Another Update and a Short Story on Cannibalism

As I type this out, I can’t believe it’s been almost two months since my last post. I’ve really dropped the ball here, but I can’t say I’m too disappointed. I just finished writing a book I’ve been working for years!

I wrote the first draft of this book when I was in college and hated it. About one year later I started over, using most of the same ideas and characters. This second draft took me years to write, thanks to intense writer’s block, self-doubt, and life. When I finished this second draft, I knew it was an improvement from the first, but it still felt like the skeletons of a larger story. To help me figure it out, I did something I never thought I would do (thanks, self-doubt): I hired an editor! While I ended having to rewrite the whole story for a third time, I knew I was much better off than my last draft. Months later here I am, typing away moments after proofreading the final draft of my book.

I guess I’m justifying my silence on Recount & Reveal these last few months. I made a similar posted back in January to explain what was going on. In a way, I’m just expounding on my current situation as a writer.

Nevertheless, I have a short story to share with you all today. My novel deals with cannibalism to some degree, so I thought in light of that I would share a cannibalism story. Enjoy!



While cannibalism is usually only resorted to in survival situations, history contains societies and stories of people driven to eat the flesh of others for spiritual reasons.

Sierra Leone in the early twentieth century was a time of political groups fighting for power, trading, and riots. The country wouldn’t gain independence until 1961, and before that time many different groups of people were fighting for equal rights and power. One could argue the area was undergoing dramatic stress and constant change.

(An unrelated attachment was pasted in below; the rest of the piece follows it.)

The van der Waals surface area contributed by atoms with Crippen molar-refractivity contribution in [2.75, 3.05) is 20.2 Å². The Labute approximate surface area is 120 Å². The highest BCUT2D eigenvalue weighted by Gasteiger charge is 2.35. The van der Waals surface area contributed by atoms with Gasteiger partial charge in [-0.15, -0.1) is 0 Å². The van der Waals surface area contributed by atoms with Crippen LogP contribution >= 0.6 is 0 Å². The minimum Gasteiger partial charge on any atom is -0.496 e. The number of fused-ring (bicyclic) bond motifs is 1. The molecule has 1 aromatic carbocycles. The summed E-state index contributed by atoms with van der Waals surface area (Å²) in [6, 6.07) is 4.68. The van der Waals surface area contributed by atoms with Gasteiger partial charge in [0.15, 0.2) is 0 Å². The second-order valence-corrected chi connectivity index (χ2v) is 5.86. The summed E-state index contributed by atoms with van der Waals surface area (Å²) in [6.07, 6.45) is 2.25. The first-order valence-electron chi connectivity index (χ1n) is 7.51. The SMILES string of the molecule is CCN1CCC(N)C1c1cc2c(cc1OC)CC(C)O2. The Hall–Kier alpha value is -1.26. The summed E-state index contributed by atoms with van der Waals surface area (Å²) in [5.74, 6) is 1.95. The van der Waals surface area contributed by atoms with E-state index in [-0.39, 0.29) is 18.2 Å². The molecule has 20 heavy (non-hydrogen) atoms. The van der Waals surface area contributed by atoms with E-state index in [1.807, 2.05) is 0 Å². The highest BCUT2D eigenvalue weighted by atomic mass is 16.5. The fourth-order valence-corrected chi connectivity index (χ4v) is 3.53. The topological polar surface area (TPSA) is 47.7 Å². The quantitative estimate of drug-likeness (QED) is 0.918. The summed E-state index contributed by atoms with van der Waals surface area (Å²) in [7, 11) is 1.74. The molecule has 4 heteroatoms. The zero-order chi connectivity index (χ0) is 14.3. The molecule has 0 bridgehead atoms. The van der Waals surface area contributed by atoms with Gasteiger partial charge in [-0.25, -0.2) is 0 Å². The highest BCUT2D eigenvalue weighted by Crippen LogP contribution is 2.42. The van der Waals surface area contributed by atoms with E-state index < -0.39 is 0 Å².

In the midst of this all, a group of men were wreaking havoc on travelers. A few people were making their way through the Calabar area, presumably exploring or conducting business. Out of nowhere these people were attacked by what seemed like leopards. Anyone would think that’s what was attacking them as its sharp claws and teeth knocked them down or ripped through their flesh. Even in the travelers’ final moments of life, they probably looked into the face of the animal and thought they had become its dinner for the night.

But at least for one of the travelers, he must have figured it out before the end what was really attacking him. Sure, he was being punctured by thick claws. Sure, the thing that was on top of him was heavy, but when he looked into its eyes, he didn’t see an animal-like predator staring down at him. He looked into a man’s eyes. Either way, he was still tonight’s dinner.

After the leopard-dressed men were finished ripping the travelers apart, they dispersed the parts among one another to eat. This society known as the Leopard Society, or Ekpe, believed eating human flesh may provide not only them with strength, but also their tribe. Some claimed to have been possessed by an animal spirit––like a leopard––causing them to prey on humans. Members of this society also sold membership to others to spread their cannibalistic influence throughout the area.

While the Liberian government forbade the existence of the Leopard Society, a few carried on in secret. Today you can witness the tribe historically at the American Museum of Natural History. The society has even been referenced in a Tarzan novel and a few other literary works.

You can call them savages and crazy. You can also consider how the slave trade in the area might drive a group of people to do something drastic in an effort to stop the craziness they saw themselves.

Forever Missing

Azaria Chamberlain was on her first camping trip in her life. At two months old, it’s unlikely she would remember much of it, but it may have been the first time she felt nature’s fresh air on her soft cheeks, or the first time she ran a small hand over a grainy boulder.

Her parents Lindy and Michael pointed out hillsides as they held her, whispering facts about the Uluru land in Australia. A picture of Lindy holding her baby up on the sand shows her beaming into the camera. Azaria appears full of wonder. None of them believed anything could go wrong on this trip.

It was August 17, 1980, and everything did go wrong.

Baby Azaria and Lindy Chamberlain.

Baby Azaria and Lindy Chamberlain.